Data Science

How to Analyse Marketing Surveys – Part 1

August 23, 2021


How to Analyse Marketing Surveys – Part 1

Marketers are faced with a deluge of data to deal with in their daily routine. Quite often, marketers conduct surveys to create a broad picture of the company’s existing market penetration, assess competition and the growth potential for their business, identify problems, opportunities, and existing market metrics.

The quality of insights derived drive business decisions. It becomes imperative for the marketer to understand that simply collecting market intelligence or market survey data is not sufficient but must be coupled with the skill of analysing the data. This will empower the marketer to use valuable data-backed insights to develop and optimize marketing strategies and make key business decisions.

Let’s consider the below survey dataset collected from a market research study by a B2B player and see how we can best derive significant insights from this data. 

This study aimed to survey professionals in the B2C vertical and understand how they are dealing with the post-COVID era to drive growth and also observe behavioural changes in their customers. 

Metadata for this Survey dataset:

  1. Respondent ID: is a unique number assigned to each of the 120 respondents of the survey for quick identification or validation purposes
  2. Job role: encompasses 7 unique categories representing the Profession or Department of the respondents
  3. Have an app: 2 Unique Categories – Yes and No, to indicate whether the respondent’s company has an App
  4. Industry: the respondents company’s vertical in which their app is classified
  5. App MAUs: provides Monthly Active Users on the App 
  6. Number of employees in company: Employee count of the respondents company
  7. Revenue percentage for digital marketing: Revenue percentage allocated for digital marketing at the respondent’s company
  8. Communication messages sent per week: Frequency of messages sent per week to their users
  9. More than 50% of the revenue generated digitally: a flag to indicate whether more than 50% of the revenue is generated digitally
  10. Time taken to implement Real Time Customer Insights for improving customer engagement: indicates time taken to generate customer insights
  11. What is your company looking to achieve through customer data: This question allows the respondent to provide information about their company’s goal(s) regarding collected customer data. It is a multiple response question which allows the respondent to select one or more than one option
  12. Top objectives for your customer engagement strategy: This question allows the respondent to list out their company’s objective(s) for customer engagement. It is a multiple response question which allows the respondent to select one or more than one option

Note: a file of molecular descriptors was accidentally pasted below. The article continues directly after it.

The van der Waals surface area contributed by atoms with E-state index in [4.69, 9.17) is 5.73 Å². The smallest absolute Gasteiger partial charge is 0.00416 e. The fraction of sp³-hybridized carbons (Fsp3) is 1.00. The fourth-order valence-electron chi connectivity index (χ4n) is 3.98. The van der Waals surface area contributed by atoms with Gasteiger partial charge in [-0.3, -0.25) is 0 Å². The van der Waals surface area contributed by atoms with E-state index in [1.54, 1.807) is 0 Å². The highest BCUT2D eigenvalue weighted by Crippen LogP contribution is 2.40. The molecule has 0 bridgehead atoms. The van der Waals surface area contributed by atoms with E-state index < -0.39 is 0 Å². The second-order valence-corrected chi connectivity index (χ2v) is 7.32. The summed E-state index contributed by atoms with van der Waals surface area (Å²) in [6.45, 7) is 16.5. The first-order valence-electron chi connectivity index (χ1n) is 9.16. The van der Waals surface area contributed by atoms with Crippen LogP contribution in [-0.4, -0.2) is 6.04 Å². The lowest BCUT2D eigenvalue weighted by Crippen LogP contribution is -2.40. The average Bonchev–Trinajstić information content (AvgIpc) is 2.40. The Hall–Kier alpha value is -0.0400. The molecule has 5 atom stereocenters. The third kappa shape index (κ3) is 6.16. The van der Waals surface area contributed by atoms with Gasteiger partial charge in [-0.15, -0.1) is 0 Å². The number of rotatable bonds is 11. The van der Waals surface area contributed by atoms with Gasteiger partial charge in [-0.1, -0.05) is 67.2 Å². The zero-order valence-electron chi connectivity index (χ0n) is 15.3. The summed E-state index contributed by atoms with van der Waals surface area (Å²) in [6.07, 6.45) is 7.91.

How to Analyse the Survey Data

Data Type

To start with analysing any data, the first requisite is to know the data type of all the variables of the dataset under consideration, which in turn will help us choose the most appropriate way to summarize the variable(s). The data type can be known by looking at the values a particular variable takes or encompasses. 

Basically, there are two types of data possible for any variable — Quantitative Data Type and Qualitative Data Type:

  • Quantitative (or Numerical) Data Type: This data type attempts to quantify things by assigning numerical values that make it countable in nature. For instance, the price of a smartphone, number of ratings for a product, revenue percentage, and so on.
  • Qualitative (or Categorical) Data Type: This type of data cannot be counted or measured easily using numbers but can be divided into categories. It describes the variable under consideration using a finite set of discrete classes. For instance, gender, industry, job role, and so on.

Univariate Analysis

The next step would be to explore the individual variables of a dataset. This is known as Univariate Analysis, perhaps the simplest form of data analysis where the data is analysed by considering only one (“Uni”) variable (“variate”) at a time. 

Since it involves a single variable, it doesn’t deal with causations or relationships among variables. The major purpose of Univariate analysis is to describe the data by summarizing it and then find patterns that exist within it.

To explore any data based on the data type of the variables in a dataset, you can now proceed to assess the patterns in each of the variables using any of the below several options for describing the univariate data:

  • Frequency Distribution Tables: Suitable for numerical data
  • Bar Charts: Suitable for categorical data
  • Histogram: Suitable for numerical data
  • Pie Charts: Suitable for categorical data
  • Descriptive Statistics: Measures of central tendency (mean, median, mode) and dispersion (standard deviation, range, quartiles)

Analysing the Data

For our survey dataset, we have 12 variables corresponding to the 12 questions of the survey and 120 observations corresponding to 120 respondents who took the survey. Of these 12 variables, we have 7 numerical variables and 5 categorical variables. 

Let’s explore and grasp the information hidden in this dataset by visually presenting and summarizing insights for a few of the relevant variables one at a time using the most simple and predominantly used graphing method: bar charts.

1. Respondent ID:

It can be used to track how many individuals were part of the survey. It could also be used to identify and eliminate duplicates, if any.   

2. Job Role:

The distribution of the respondent’s profession is reflected in the below plot:

InsightRoughly 50% of the respondents are from Product & Marketing.